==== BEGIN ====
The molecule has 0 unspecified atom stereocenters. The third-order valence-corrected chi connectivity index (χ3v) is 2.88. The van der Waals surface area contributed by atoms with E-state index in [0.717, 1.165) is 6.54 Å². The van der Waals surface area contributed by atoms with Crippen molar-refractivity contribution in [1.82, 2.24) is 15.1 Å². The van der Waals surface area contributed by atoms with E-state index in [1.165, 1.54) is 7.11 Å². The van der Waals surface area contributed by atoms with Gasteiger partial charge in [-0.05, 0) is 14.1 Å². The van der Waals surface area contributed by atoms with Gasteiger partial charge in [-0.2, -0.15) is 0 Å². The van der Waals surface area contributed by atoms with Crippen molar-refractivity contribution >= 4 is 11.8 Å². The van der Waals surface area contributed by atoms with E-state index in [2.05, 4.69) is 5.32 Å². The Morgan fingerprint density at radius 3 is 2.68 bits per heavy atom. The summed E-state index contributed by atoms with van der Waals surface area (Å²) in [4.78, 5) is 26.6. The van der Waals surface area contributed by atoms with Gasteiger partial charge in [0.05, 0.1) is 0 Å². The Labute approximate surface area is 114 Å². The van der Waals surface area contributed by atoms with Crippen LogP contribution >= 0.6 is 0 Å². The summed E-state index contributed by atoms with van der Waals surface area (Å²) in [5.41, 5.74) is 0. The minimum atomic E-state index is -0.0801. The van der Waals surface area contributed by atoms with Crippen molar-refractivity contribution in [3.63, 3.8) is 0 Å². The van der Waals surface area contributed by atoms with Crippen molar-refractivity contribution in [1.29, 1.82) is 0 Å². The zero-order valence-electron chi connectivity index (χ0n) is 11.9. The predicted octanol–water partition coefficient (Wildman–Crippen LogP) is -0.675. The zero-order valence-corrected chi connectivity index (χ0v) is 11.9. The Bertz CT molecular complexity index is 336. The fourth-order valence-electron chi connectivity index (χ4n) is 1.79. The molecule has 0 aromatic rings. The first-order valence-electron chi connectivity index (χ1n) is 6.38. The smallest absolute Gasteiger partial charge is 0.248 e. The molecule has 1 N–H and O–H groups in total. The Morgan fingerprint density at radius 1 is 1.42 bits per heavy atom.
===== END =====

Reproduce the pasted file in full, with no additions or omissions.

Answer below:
The molecule has 0 unspecified atom stereocenters. The third-order valence-corrected chi connectivity index (χ3v) is 2.88. The van der Waals surface area contributed by atoms with E-state index in [0.717, 1.165) is 6.54 Å². The van der Waals surface area contributed by atoms with Crippen molar-refractivity contribution in [1.82, 2.24) is 15.1 Å². The van der Waals surface area contributed by atoms with E-state index in [1.165, 1.54) is 7.11 Å². The van der Waals surface area contributed by atoms with Gasteiger partial charge in [-0.05, 0) is 14.1 Å². The van der Waals surface area contributed by atoms with Gasteiger partial charge in [-0.2, -0.15) is 0 Å². The van der Waals surface area contributed by atoms with Crippen molar-refractivity contribution >= 4 is 11.8 Å². The van der Waals surface area contributed by atoms with E-state index in [2.05, 4.69) is 5.32 Å². The Morgan fingerprint density at radius 3 is 2.68 bits per heavy atom. The summed E-state index contributed by atoms with van der Waals surface area (Å²) in [4.78, 5) is 26.6. The van der Waals surface area contributed by atoms with Gasteiger partial charge in [0.05, 0.1) is 0 Å². The Labute approximate surface area is 114 Å². The van der Waals surface area contributed by atoms with Crippen LogP contribution >= 0.6 is 0 Å². The summed E-state index contributed by atoms with van der Waals surface area (Å²) in [5.41, 5.74) is 0. The minimum atomic E-state index is -0.0801. The van der Waals surface area contributed by atoms with Crippen molar-refractivity contribution in [3.63, 3.8) is 0 Å². The van der Waals surface area contributed by atoms with Crippen molar-refractivity contribution in [1.29, 1.82) is 0 Å². The zero-order valence-electron chi connectivity index (χ0n) is 11.9. The predicted octanol–water partition coefficient (Wildman–Crippen LogP) is -0.675. The zero-order valence-corrected chi connectivity index (χ0v) is 11.9. The Bertz CT molecular complexity index is 336. The fourth-order valence-electron chi connectivity index (χ4n) is 1.79. The molecule has 0 aromatic rings. The first-order valence-electron chi connectivity index (χ1n) is 6.38. The smallest absolute Gasteiger partial charge is 0.248 e. The molecule has 1 N–H and O–H groups in total. The Morgan fingerprint density at radius 1 is 1.42 bits per heavy atom.